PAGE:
Origin and History
For centuries, the indigenous people of the rainforest have relied on Brazil nuts as a critical staple of their diet. They eat the nuts raw, or grate and mix them with the thorny roots of the Socratea palm into a white mush known as leite de castanha. The bark of the Brazil nut tree is brewed into a tea to treat liver ailments and diseases. The first historical reference to Brazil nuts dates to 1569, when a Spanish colonial official collected thousands of such nuts to replenish his troops. They were first imported to Europe in the 1600s by Dutch traders.
The thick mellon-shaped fruit pods of the Brazil nut tree each contain from 16 to 32 nuts. The pods are so heavy that locals generally avoid Brazil nut trees on rainy or windy days to avoid being struck by falling fruit.
The pods are gathered when they have fallen from the trees and are chopped open by machete to obtain the nuts. The remote location of Brazil nut trees means the nuts can only be shipped during the rainy season, when stream and river waters are navigable.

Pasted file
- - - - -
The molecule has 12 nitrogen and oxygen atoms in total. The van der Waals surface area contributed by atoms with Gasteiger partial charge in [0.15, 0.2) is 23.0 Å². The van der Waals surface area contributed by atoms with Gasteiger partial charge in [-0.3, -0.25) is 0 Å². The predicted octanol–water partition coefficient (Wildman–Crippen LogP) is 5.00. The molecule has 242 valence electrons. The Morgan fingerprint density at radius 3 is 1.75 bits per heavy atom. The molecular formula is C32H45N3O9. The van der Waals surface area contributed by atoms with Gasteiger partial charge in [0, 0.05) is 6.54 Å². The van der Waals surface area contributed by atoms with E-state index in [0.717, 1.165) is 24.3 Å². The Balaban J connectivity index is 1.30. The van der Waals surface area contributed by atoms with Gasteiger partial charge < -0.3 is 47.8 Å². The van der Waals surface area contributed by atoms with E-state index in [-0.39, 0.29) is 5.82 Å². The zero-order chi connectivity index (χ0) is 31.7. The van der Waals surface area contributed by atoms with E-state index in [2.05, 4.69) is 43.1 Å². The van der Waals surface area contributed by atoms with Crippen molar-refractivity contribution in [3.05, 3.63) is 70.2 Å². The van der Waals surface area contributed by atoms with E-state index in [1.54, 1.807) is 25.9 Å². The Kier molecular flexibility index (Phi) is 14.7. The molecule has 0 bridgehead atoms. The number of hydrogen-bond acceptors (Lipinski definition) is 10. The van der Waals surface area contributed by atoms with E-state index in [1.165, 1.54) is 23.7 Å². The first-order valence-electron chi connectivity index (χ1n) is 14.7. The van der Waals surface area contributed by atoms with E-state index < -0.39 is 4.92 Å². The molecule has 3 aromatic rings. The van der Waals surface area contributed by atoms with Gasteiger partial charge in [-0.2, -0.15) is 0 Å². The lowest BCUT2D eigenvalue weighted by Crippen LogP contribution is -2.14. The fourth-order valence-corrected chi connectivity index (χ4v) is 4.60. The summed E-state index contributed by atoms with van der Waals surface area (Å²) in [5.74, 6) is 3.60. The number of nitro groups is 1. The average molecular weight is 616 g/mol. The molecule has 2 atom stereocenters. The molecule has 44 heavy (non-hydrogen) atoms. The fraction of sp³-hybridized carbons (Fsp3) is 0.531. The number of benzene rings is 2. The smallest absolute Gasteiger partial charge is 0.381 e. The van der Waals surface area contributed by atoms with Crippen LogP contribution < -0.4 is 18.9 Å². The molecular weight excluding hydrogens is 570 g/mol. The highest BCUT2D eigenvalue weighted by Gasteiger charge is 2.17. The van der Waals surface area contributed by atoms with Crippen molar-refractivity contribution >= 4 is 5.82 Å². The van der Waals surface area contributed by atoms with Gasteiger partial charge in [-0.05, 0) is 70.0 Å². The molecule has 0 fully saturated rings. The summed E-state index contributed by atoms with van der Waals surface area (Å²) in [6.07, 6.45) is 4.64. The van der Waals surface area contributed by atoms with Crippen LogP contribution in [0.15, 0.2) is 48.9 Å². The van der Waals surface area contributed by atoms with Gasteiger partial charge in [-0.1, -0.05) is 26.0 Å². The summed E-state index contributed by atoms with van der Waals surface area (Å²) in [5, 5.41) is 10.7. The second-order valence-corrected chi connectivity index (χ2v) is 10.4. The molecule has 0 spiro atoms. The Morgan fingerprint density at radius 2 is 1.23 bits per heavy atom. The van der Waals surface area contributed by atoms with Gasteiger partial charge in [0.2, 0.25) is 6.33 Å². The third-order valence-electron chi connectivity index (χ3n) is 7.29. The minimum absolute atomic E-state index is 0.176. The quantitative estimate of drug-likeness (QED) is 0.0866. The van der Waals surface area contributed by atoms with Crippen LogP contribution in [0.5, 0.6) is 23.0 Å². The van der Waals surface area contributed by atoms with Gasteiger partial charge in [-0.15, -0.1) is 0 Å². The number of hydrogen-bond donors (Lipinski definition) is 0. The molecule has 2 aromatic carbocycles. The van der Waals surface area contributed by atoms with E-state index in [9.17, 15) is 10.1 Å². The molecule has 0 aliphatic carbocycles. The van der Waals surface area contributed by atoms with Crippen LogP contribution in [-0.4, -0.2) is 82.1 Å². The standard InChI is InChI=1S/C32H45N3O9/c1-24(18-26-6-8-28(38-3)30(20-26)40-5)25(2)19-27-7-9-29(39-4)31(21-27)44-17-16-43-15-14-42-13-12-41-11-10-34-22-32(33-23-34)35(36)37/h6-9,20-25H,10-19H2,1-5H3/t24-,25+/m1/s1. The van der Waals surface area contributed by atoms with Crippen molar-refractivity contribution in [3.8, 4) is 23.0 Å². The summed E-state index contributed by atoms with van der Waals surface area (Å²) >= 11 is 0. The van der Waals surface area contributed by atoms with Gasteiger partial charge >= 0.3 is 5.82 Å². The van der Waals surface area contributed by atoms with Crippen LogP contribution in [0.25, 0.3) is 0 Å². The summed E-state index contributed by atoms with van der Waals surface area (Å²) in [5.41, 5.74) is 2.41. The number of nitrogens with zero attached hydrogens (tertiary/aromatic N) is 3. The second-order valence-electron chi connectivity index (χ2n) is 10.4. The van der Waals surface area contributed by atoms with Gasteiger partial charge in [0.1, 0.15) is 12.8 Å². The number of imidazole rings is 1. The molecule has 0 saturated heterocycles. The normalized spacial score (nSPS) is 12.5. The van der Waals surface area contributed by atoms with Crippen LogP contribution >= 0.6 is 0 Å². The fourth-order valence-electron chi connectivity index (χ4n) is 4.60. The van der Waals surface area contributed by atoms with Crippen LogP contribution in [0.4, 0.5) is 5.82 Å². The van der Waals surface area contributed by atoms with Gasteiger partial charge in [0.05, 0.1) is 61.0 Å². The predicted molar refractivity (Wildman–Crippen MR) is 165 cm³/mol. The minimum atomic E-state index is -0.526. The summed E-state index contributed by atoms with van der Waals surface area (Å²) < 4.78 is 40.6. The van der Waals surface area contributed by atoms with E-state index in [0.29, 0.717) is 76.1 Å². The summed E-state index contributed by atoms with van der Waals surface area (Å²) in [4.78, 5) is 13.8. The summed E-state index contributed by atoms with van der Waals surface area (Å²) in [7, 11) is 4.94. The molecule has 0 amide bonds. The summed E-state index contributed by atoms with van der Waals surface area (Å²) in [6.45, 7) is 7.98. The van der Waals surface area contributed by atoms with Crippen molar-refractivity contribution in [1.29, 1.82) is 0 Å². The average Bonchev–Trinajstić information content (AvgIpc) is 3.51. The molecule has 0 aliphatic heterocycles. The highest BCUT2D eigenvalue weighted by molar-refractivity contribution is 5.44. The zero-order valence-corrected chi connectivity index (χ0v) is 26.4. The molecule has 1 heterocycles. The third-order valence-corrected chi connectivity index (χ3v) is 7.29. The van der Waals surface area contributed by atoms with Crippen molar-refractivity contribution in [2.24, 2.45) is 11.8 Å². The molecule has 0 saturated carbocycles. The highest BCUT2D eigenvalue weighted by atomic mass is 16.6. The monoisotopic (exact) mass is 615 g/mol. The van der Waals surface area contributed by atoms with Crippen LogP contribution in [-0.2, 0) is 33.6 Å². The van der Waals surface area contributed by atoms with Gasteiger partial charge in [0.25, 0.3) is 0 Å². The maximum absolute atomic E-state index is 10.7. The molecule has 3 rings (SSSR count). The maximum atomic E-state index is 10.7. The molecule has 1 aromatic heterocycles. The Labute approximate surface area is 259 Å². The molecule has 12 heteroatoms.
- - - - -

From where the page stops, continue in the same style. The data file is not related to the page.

In Brazil, the nuts are often called Paras, because they are exported from ports in the state of Para. Brazil nuts are the second largest export of the Amazon jungle, after rubber.
Brazil nuts can be enjoyed both raw and roasted, salted or unsalted. They are popular in ice cream, chocolate, bakery dishes and confectionery items. Brazil nuts are full of significant nutrients, including protein, fiber, selenium, magnesium, phosphorus and thiamin. They also contain niacin, vitamin E, vitamin B6, calcium, iron, potassium, zinc and copper.